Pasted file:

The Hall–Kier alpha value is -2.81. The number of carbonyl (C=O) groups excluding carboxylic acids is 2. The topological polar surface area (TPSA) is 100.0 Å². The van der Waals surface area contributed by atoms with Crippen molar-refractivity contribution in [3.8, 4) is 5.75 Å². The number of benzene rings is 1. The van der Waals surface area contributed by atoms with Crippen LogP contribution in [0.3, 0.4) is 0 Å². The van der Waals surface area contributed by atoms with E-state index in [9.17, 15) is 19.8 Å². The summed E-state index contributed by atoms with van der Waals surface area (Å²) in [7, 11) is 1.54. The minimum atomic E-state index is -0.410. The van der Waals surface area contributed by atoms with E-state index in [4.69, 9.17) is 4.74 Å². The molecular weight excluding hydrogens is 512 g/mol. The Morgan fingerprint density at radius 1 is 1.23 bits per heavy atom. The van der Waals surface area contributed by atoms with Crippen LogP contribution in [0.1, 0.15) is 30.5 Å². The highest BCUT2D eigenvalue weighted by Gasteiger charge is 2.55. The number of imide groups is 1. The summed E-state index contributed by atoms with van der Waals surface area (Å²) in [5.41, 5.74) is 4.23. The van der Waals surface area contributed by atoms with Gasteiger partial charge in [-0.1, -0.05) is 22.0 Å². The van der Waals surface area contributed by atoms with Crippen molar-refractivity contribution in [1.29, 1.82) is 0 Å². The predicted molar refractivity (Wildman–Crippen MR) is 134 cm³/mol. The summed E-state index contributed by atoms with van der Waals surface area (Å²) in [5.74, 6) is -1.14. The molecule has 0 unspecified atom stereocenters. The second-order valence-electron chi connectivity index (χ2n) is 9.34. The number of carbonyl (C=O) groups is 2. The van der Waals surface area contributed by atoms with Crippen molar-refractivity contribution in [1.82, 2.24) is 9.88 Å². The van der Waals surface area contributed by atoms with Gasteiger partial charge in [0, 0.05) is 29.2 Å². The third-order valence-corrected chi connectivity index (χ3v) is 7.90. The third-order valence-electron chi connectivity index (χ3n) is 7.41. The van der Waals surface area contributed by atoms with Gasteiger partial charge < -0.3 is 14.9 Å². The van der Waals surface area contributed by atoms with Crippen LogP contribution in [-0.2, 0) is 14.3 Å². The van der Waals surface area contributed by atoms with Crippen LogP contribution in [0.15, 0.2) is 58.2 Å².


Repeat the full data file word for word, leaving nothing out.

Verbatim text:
The Hall–Kier alpha value is -2.81. The number of carbonyl (C=O) groups excluding carboxylic acids is 2. The topological polar surface area (TPSA) is 100.0 Å². The van der Waals surface area contributed by atoms with Crippen molar-refractivity contribution in [3.8, 4) is 5.75 Å². The number of benzene rings is 1. The van der Waals surface area contributed by atoms with Crippen LogP contribution in [0.3, 0.4) is 0 Å². The van der Waals surface area contributed by atoms with E-state index in [9.17, 15) is 19.8 Å². The summed E-state index contributed by atoms with van der Waals surface area (Å²) in [7, 11) is 1.54. The minimum atomic E-state index is -0.410. The van der Waals surface area contributed by atoms with E-state index in [4.69, 9.17) is 4.74 Å². The molecular weight excluding hydrogens is 512 g/mol. The Morgan fingerprint density at radius 1 is 1.23 bits per heavy atom. The van der Waals surface area contributed by atoms with Crippen LogP contribution in [0.1, 0.15) is 30.5 Å². The highest BCUT2D eigenvalue weighted by Gasteiger charge is 2.55. The number of imide groups is 1. The summed E-state index contributed by atoms with van der Waals surface area (Å²) in [5.41, 5.74) is 4.23. The van der Waals surface area contributed by atoms with Gasteiger partial charge in [-0.1, -0.05) is 22.0 Å². The van der Waals surface area contributed by atoms with Crippen molar-refractivity contribution in [1.29, 1.82) is 0 Å². The predicted molar refractivity (Wildman–Crippen MR) is 134 cm³/mol. The summed E-state index contributed by atoms with van der Waals surface area (Å²) in [5.74, 6) is -1.14. The molecule has 0 unspecified atom stereocenters. The second-order valence-electron chi connectivity index (χ2n) is 9.34. The number of carbonyl (C=O) groups is 2. The van der Waals surface area contributed by atoms with Crippen molar-refractivity contribution in [1.82, 2.24) is 9.88 Å². The van der Waals surface area contributed by atoms with Gasteiger partial charge in [0, 0.05) is 29.2 Å². The third-order valence-corrected chi connectivity index (χ3v) is 7.90. The third-order valence-electron chi connectivity index (χ3n) is 7.41. The van der Waals surface area contributed by atoms with Gasteiger partial charge < -0.3 is 14.9 Å². The van der Waals surface area contributed by atoms with Crippen LogP contribution in [-0.2, 0) is 14.3 Å². The van der Waals surface area contributed by atoms with Crippen LogP contribution in [0.15, 0.2) is 58.2 Å².